The Author Hotline
being developed by CW4K, or Creative Writing 4 Kids. They are the company behind a website that enables children to create and publish their own stories online. In its first year it has signed up over 2000 members and has been enthusiastically received by children, parents and teachers. In fact the response has been so encouraging that they are planning a huge expansion of its services. Embedding The Author Hotline into the site is part of that expansion...
For more information on CW4K CLICK HERE
Q: What is your favourite word?
Q: Which three words describe you best?
Small, bossy, opinionated
Q: What did you want to be when you were a child?
Q: What were you like at school?
Naughty but keen
Q: What makes you cringe?
Q: What are you afraid of?
Lightning, lions, elephants and sharks – all for personal and very good reasons.
Q: When did you last have a really good laugh?
A second Christmas dinnertime when my daughter had made crackers and we played with the hilarious contents.
Q: What is your most treasured possession?
A photo of my son as a two year old, smiling
Q: What do you do as a hobby?
Buy antiques and old books about birds at car boot sales
Q: What strange habits do you have?
Talking to cats Buying old knitted toys – but I’m trying to give it up.
Q: What’s your favourite food?
Mussels and chips
Q: What do you day dream about?
Not a lot, but I have vivid night dreams, mostly about being lost in a strange city, having lots of people to feed and having bought and prepared no food, and having lost my children. Those three nightmares often combine!
Q: What’s the most outrageous thing you’ve done?
Pulled down a retired dermatologist’s trousers at a party to teach him some manners.
Q: What profession other than yours would you like to attempt?
Screen writer/ director
Q: Do you feel younger or older than your current age?
Much much younger
Q: If you could meet one person, dead or alive, who would it be?
Q: What quality do you most admire in a person?
Q: What is the most interesting place you have ever visited?
Q: What is the best advice anyone has ever given you?
Do it now!
Q: What would you most like to change about yourself?
Q: What has life taught you?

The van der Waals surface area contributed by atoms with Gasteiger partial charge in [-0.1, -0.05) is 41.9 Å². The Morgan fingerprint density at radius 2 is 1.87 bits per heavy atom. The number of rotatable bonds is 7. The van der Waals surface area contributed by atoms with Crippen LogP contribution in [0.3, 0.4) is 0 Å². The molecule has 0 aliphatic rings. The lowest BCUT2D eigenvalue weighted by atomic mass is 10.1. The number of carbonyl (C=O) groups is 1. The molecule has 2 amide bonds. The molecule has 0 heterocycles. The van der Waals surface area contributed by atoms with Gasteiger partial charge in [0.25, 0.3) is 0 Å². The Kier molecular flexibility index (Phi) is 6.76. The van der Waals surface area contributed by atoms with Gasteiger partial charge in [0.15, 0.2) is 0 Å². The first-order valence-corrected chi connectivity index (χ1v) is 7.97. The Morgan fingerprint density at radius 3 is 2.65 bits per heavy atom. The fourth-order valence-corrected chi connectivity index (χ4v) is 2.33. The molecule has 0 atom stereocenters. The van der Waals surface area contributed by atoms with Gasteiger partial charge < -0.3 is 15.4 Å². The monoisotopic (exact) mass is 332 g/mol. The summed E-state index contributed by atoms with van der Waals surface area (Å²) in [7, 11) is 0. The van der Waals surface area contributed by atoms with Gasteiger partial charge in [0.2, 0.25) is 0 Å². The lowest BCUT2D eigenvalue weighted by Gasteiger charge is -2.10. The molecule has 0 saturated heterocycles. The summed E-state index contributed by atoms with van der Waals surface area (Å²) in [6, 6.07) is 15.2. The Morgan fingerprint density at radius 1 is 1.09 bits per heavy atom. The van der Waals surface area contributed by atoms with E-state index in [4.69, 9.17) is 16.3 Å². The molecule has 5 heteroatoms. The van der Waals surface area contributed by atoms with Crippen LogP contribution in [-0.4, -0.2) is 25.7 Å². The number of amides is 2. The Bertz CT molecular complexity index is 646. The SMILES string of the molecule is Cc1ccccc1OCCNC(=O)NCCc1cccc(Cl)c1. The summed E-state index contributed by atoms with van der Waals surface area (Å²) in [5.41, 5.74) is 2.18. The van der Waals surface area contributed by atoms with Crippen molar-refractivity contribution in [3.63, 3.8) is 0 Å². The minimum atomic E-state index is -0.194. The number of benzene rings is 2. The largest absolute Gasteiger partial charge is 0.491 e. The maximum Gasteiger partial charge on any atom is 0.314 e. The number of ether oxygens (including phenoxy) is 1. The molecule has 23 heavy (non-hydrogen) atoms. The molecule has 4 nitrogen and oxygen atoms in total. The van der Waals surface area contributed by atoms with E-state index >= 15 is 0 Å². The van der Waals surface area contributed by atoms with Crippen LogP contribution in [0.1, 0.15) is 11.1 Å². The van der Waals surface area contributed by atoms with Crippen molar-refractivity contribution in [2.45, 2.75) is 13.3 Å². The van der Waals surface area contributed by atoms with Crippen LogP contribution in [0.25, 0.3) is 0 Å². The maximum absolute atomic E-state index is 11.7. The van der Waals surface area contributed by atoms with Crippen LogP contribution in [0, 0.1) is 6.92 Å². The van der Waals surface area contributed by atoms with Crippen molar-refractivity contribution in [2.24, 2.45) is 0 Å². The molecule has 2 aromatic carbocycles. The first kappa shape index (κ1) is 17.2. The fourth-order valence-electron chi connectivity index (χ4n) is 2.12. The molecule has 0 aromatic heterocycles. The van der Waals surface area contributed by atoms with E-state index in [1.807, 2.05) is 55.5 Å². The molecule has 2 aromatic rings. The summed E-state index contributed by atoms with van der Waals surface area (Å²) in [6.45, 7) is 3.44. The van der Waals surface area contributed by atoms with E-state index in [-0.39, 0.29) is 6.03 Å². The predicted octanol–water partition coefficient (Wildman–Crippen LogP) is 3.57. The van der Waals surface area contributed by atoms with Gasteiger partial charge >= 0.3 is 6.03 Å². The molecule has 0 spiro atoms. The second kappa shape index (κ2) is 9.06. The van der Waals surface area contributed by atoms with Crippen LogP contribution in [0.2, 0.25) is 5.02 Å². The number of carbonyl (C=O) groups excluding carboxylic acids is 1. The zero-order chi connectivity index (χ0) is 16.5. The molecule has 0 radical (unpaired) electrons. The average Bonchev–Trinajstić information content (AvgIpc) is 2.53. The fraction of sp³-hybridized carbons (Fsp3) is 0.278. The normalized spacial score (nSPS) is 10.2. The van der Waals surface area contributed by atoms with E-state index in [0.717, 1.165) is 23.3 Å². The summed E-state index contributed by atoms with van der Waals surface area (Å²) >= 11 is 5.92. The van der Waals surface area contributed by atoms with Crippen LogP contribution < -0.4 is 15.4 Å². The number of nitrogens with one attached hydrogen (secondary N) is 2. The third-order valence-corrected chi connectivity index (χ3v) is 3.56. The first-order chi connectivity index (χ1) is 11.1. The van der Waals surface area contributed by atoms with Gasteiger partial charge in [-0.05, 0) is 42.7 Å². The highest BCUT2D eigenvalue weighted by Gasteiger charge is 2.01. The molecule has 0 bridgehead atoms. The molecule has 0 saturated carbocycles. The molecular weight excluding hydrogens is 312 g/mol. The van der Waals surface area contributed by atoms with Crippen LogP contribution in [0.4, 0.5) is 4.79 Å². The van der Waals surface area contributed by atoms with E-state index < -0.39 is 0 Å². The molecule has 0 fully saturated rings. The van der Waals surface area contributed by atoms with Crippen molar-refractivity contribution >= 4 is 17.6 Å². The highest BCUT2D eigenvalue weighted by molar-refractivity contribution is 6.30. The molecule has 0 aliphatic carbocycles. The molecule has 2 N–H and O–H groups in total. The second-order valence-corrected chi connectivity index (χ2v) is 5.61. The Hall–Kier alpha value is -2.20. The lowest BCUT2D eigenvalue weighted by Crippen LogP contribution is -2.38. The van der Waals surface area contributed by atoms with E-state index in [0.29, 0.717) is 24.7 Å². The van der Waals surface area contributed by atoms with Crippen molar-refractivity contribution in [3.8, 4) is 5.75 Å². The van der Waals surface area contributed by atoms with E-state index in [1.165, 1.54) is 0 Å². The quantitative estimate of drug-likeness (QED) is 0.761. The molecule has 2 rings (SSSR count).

To live every day as if it is my last.
Q: How long have you been a writer?
A published writer since 1979 I think it was. ( Wrote captions to go with my published photos in a national magazine) Suddenly realised I could do this. Had short stories published about the same time. But wrote my first, unpublished, novel called A SURFEIT OF GENET. Dreadful self-absorbed rubbish, but an agent liked it – he couldn’t persuade any publishers though. Just as well. It’s still in a cupboard somewhere. But everyone has to write rubbish before they can write anything worth keeping – it’s like an apprenticeship. You can only learn to write by writing.
Q: Was there a specific moment in your life when you decide to become a writer?
When I was short-listed in a Vogue Talent Contest in 1976 I think it was. Marina Warner was the winner. I was the only winner without a degree. I sat next to one of the judges - Princess Margaret’s photographer husband – Anthony Armstrong Jones at the prize giving lunch at the Vogue House in Hanover Square. He wore a name badge with DAISY on it. I drank too much champagne.
Q: Where do you do your writing?
At my computer in a workroom with a panoramic view of the sea. The cats follow me and keep me company.
Q: What are the best and worst things about being an author?
The best thing is being able to work from home, so I can fit in shopping and cooking etc when I want to. More to the point, I enjoy working for myself, and being able to express myself every day. I am unhappy if I don’t create something every day. The worst thing is the isolation. When I do meet people I tend to gabble, as if I have been alone on a desert island for years.
Q: Where do you get your greatest ideas from?
Every day life.
Q: What do you do to combat “writers’ block”?
Ignore it, don’t believe in it, just write anything at all – what is outside the window, what are the cats doing, what have I just read, what did I cook last night? What are the gulls doing? Eventually, something good comes out of the dross. Also, I am a photographer, so I make photos and plan photo books when the writing muse strays.
Q: What was your favourite book as a child?
KING SOLOMON’S MINES by RIDER HAGGARD
Q: What book do you wish you had written?
Katherine Mansfield’s Collected Short Stories
Q: What advice would you give to aspiring authors?
Read all the classics and anything new that’s good. Forget the rubbish. If you only read rubbish, you’ll probably write rubbish. And write something every day. Keep a journal of things you see and notice – smells, sights, sounds, natural events: The time you trod on a snail, a red moon, the scent of snow, rain on a window. You might think you can remember, but life gets in the way and you forget. Better write it down. That way you have a record and can make use of it somehow –in a story or a poem. Use all your senses. Be alive. The world is wonderful. Life is to be lived. Then you have something to write about. Work hard at it. It’s worth it.
OXFORD UNIVERSITY PRESS
THE BURYING BEETLE
THE BOWER BIRD
Because We Have Reached That Place
BORN AND BRED
Out of Print